Out the picture window in his "junk room," night had enveloped the trees and the lake stocked with fish. Kennedy continued to talk fervently about the White House commission, "whose purpose is to figure out ways to dismantle the National Environmental Policy Act." And about the efforts to gut key provisions of the Clean Water Act and Clean Air Act, allowing more mountaintop mining and letting coal-burning power plants off the emissions hook.
"Our big problem is getting the message out," Bobby said. "If the American people, Republicans and Democrats, hear the message, we win on the merits. The trouble is, industry has all the money and an extremely sophisticated public relations machine. That includes spending millions to create these phony think-tanks in Washington, D.C. They fill them up with these "biostitutes," marginalized scientists who make pronouncements that global warming doesn’t exist and the ozone hole is a myth and the oil industry is good for the fish."
Will He Run?
Kennedy’s knowledge, charisma, and ability to articulate all of this raises the obvious question: Can he, should he, run for political office himself? John Adams, NRDC’s president, has known Bobby for 20 years and says: "I think he has the potential to be a great political leader. If he were, he’d also be a great leader when it comes to values. He’s enormously attractive to a lot of people who care about the future of the planet, and people all across America talk to me about wanting to support him if he does run for office. But I think he has considerable reluctance. He’s got a wonderful family. And it could be dangerous."
Kennedy says his current lifestyle allows him to "hang out with my family and be a good father," and he worries about giving that up if he runs for office.
Author Jack Newfield thinks there’s more involved than the dangers inherent in a Kennedy running for high office. "I’ve sensed a real ambivalence in him about politics. And what you have to endure to go through an election, in terms of negative campaigning and fundraising. But given his name, intelligence and character, he could probably run for and win any office."
For his part, Bobby, who has endorsed John Kerry for President, admits having considered entering the political arena. "But really I just live my life one day at a time, trying to be effective doing what I’m doing. I have benefits from this lifestyle, which allows me to hang out with my family and be a good father. I think that would be more of a challenge if I ran for office. But maybe at some point I"ll get so angry about the way our politicians behave that I would make another choice."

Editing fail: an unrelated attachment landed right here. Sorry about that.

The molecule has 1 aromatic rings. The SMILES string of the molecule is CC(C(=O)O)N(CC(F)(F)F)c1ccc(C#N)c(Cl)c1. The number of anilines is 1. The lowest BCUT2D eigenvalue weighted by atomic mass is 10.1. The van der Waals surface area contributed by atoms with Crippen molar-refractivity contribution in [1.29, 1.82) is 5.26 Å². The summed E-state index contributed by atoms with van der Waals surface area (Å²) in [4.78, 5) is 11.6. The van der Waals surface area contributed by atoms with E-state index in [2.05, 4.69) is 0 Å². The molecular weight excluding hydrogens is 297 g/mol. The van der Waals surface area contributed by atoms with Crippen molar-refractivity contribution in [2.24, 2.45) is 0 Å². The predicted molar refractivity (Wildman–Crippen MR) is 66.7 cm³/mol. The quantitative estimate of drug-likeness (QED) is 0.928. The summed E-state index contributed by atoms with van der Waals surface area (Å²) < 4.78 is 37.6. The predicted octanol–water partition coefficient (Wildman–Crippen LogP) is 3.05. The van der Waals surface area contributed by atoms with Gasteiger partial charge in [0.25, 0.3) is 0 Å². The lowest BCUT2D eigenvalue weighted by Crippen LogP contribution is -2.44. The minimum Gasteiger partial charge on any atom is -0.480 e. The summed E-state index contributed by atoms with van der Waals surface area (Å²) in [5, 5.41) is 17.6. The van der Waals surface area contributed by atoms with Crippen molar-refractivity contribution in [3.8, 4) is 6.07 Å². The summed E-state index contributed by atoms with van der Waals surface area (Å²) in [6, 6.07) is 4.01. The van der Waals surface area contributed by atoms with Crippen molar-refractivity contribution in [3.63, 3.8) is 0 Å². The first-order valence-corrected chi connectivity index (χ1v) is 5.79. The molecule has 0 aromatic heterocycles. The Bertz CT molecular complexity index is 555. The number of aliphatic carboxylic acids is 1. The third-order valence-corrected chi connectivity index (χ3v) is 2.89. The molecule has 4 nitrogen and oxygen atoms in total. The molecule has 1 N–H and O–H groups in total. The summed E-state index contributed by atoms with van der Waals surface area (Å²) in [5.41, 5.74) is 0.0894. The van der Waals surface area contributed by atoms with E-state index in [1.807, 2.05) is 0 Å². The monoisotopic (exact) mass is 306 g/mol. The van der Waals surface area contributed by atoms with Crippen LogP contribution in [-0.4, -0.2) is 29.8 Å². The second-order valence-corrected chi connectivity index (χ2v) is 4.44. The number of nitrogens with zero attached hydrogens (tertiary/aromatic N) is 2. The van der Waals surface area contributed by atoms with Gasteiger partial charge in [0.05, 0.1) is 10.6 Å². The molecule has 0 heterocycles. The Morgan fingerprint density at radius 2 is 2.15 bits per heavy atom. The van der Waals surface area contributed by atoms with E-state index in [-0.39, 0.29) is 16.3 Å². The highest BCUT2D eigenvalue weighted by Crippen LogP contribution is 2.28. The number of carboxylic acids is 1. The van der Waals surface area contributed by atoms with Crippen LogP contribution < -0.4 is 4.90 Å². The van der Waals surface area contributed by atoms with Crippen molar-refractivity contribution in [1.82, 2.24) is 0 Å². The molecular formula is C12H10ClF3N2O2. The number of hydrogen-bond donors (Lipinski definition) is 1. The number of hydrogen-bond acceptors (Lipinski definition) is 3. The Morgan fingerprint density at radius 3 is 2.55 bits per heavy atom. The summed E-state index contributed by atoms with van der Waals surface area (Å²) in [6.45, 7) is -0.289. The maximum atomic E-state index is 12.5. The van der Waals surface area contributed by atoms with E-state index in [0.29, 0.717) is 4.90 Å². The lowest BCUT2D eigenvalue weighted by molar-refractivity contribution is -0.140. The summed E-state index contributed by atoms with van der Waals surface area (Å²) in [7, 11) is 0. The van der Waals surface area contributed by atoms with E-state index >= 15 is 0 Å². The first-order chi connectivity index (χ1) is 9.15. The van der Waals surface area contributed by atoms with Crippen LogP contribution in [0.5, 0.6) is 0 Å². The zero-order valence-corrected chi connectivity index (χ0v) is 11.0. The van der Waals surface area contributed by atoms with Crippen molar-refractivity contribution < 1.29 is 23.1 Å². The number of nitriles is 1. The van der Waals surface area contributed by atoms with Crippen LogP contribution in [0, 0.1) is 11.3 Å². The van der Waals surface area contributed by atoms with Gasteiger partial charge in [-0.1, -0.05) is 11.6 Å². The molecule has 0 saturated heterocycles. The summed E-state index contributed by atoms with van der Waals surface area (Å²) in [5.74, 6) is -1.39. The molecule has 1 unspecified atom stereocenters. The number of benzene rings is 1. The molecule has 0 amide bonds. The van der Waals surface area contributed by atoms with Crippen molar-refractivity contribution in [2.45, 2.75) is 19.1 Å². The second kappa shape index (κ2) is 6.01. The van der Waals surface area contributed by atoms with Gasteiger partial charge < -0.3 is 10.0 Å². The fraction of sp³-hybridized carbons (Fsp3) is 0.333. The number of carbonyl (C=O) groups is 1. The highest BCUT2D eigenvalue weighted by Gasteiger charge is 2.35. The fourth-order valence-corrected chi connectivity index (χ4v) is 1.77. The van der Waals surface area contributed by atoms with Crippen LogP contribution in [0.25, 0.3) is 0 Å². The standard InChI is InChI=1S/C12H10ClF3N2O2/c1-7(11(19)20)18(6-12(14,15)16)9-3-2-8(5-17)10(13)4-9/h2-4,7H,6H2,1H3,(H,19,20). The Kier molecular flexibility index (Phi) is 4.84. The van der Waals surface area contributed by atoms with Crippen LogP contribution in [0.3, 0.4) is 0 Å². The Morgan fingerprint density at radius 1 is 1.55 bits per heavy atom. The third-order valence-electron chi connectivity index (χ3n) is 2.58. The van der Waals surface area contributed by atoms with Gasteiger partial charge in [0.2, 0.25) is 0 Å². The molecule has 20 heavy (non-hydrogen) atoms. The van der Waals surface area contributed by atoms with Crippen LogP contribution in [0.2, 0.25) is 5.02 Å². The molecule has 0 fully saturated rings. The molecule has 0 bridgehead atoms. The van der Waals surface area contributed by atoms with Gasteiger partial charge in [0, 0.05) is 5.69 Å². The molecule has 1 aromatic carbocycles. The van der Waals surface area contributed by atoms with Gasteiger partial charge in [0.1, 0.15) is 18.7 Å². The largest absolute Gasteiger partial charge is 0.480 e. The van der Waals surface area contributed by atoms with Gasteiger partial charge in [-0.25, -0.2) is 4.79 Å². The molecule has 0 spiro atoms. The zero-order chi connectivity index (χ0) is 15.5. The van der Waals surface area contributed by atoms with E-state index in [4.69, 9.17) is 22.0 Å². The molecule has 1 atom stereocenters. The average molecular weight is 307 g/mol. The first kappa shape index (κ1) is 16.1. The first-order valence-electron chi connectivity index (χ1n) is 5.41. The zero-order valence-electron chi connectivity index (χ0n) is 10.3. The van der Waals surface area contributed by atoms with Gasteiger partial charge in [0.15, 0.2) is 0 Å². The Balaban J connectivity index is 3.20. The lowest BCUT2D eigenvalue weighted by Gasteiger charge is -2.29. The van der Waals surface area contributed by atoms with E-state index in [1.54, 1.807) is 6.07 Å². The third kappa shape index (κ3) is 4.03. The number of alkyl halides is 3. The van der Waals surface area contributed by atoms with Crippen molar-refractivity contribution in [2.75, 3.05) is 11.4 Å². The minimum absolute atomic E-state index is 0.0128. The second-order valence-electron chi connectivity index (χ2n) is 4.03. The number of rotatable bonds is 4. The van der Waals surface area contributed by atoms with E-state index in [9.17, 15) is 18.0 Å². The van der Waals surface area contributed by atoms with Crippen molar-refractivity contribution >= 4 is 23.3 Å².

As he spoke, bathed in the glow of the lamplight, the momentary resemblance to his father was positively eerie. He continued: "What I seek to impart to my students is the same thing I try to teach my own kids—to i
nstill them with noble thoughts. Which is, I think, the principal objective of parenthood, to make them feel like they can be heroes. And that the object of life is to transcend narrow self-interest, and to spend your resources on behalf of the community. That’s the key to personal happiness and fulfillment.
"You work as hard as you can for the right thing, and then let God be in charge of the results. We still have time to preserve a planet for our children that provides at least some of the opportunities for dignity and enrichment as those our parents gave us. My job is to be able to look myself in the mirror and say that I spent my short time on this planet trying to make it a better place for my children. I have to look my children in the eye. And I will be able to do that. Because I know I will never sell out, and I’m going to spend my life fighting as hard as I can. I will die with my boots on. That’s really all I care about."
DICK RUSSELL is the author most recently of Eye of the Whale: Epic Passage from Baja to Siberia (Simon & Schuster).